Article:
Fans of The Secret Life of Lobsters will love this new book from Tora Johnson: an intimate exploration of the clash between human and marine life and the devastating effects of fishing nets on the whale population.
"We just want to go to work, and we don't want to kill a whale." Such are the sentiments of a Maine lobsterman, and Johnson, a science professor, guides readers through this 400-year-old dilemma and introduces readers to the personalities (both human and marine) affected by the conflict -- from the lobstermen who fish the rocky shores of Maine to the humpback whales literally bound and gagged by the fishing gear they've encountered.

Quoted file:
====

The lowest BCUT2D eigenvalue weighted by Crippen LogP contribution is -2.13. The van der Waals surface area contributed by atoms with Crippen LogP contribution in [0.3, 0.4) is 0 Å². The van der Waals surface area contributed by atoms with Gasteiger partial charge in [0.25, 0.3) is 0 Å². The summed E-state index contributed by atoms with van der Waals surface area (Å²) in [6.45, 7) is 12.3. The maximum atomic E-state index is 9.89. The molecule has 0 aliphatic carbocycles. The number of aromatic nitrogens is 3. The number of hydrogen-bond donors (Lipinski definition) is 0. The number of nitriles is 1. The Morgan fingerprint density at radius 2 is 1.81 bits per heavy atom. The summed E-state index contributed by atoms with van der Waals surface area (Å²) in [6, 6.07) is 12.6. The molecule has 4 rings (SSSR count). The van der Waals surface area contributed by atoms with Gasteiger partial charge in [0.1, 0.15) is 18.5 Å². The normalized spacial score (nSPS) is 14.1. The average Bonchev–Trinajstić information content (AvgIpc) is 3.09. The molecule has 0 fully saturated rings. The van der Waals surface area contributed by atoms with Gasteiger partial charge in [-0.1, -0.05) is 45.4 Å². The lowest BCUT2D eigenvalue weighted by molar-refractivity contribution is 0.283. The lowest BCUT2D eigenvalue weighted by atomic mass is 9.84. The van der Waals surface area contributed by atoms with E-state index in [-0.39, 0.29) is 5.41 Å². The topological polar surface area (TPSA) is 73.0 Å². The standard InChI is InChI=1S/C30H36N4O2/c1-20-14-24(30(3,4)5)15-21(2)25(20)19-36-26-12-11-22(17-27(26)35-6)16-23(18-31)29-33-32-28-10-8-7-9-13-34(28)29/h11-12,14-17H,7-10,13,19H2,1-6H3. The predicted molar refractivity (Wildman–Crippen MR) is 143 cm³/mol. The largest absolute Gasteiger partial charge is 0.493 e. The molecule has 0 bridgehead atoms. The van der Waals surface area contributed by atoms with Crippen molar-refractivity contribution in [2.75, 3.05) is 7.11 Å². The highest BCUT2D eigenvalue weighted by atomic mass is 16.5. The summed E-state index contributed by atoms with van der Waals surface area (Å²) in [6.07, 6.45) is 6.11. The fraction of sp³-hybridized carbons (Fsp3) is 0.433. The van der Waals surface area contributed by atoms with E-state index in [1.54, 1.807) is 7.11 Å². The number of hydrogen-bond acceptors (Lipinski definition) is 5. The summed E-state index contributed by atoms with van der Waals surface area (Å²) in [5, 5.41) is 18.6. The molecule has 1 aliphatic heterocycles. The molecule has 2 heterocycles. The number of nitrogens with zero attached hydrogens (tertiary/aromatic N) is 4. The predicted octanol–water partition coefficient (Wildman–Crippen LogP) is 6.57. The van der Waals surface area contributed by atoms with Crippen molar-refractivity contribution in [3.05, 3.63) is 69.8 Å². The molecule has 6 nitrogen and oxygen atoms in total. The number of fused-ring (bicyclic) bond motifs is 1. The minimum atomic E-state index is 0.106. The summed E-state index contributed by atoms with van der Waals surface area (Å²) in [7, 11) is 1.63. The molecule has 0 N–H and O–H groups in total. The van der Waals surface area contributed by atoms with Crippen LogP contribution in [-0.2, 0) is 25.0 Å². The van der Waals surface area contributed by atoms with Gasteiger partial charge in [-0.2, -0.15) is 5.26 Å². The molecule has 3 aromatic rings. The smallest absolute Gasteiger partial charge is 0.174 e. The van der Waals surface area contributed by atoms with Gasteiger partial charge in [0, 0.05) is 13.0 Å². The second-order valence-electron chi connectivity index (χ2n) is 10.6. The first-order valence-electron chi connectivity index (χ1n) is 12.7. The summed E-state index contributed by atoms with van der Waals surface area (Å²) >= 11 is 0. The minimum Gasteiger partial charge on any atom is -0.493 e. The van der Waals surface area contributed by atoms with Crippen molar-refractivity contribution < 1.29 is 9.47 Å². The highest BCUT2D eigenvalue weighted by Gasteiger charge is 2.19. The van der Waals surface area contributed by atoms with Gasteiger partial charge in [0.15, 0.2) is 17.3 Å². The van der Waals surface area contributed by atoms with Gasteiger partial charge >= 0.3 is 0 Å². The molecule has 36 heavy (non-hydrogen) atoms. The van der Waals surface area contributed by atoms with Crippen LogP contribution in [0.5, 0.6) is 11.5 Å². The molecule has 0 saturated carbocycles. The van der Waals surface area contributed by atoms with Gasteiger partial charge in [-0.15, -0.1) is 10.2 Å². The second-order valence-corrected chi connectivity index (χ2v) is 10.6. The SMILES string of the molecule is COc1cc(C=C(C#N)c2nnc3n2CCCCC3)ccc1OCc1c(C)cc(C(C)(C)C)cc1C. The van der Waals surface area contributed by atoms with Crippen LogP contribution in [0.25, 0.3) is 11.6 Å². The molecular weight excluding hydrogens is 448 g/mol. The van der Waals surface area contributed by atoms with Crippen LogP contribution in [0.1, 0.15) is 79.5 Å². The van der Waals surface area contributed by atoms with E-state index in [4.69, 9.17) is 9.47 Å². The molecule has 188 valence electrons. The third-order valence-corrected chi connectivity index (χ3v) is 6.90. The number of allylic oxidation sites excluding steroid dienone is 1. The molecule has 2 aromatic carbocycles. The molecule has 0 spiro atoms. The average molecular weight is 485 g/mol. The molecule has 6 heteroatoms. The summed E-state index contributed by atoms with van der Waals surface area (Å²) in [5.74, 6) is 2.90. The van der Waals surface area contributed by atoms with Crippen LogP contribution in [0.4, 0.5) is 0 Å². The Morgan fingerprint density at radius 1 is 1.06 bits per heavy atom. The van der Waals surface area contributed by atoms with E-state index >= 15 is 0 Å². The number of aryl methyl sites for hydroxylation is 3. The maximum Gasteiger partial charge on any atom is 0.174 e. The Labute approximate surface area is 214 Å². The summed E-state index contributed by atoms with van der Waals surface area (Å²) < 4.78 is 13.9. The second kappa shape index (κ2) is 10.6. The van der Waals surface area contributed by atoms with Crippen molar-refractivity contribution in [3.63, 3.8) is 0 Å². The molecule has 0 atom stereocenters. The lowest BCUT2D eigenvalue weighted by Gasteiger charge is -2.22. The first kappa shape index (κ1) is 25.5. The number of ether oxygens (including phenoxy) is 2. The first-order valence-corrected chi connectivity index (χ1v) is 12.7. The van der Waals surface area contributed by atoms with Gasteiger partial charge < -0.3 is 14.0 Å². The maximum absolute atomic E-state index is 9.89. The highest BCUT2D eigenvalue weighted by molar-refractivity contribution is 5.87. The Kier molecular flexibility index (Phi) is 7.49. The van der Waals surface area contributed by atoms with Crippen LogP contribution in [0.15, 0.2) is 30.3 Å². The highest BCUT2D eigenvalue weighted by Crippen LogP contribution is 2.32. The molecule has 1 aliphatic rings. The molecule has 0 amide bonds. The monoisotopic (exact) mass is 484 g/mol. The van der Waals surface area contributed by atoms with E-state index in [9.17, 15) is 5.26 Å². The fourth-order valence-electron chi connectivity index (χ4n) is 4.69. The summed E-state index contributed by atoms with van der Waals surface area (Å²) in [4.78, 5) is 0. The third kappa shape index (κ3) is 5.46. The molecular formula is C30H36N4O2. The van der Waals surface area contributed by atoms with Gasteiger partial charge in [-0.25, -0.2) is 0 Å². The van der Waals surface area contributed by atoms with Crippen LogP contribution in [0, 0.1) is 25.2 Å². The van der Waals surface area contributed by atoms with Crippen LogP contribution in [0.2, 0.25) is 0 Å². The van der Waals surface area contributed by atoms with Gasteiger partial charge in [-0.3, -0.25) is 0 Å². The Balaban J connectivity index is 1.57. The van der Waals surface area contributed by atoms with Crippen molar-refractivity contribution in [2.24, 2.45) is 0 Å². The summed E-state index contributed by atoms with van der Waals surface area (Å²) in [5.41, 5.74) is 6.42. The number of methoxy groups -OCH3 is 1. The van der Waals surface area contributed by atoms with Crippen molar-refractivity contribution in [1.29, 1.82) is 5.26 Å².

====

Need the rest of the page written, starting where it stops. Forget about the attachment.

"As small trap fisheries creep seaward, more whales are entangled in their deadly gear, dozens or even hundreds of miles offshore." But cutting back on lobster trap limits and crab and fishing quotas only causes rage and despair in fishermen and their coastal communities." A pragmatist at heart, Johnson believes that to polarize the debate between fisheries and whales "is the path to ulcers and failure." She argues that freedom for both whales and humans lies in exercising creativity, trust, and responsibility from the bottom up, rather than from the government down. "[We] have a chance to decide whether the next millennium will witness and demise or the return of whales and fisheries in the North Atlantic." Johnson navigates these choppy waters with heart and hope. (Fall 2005 Selection)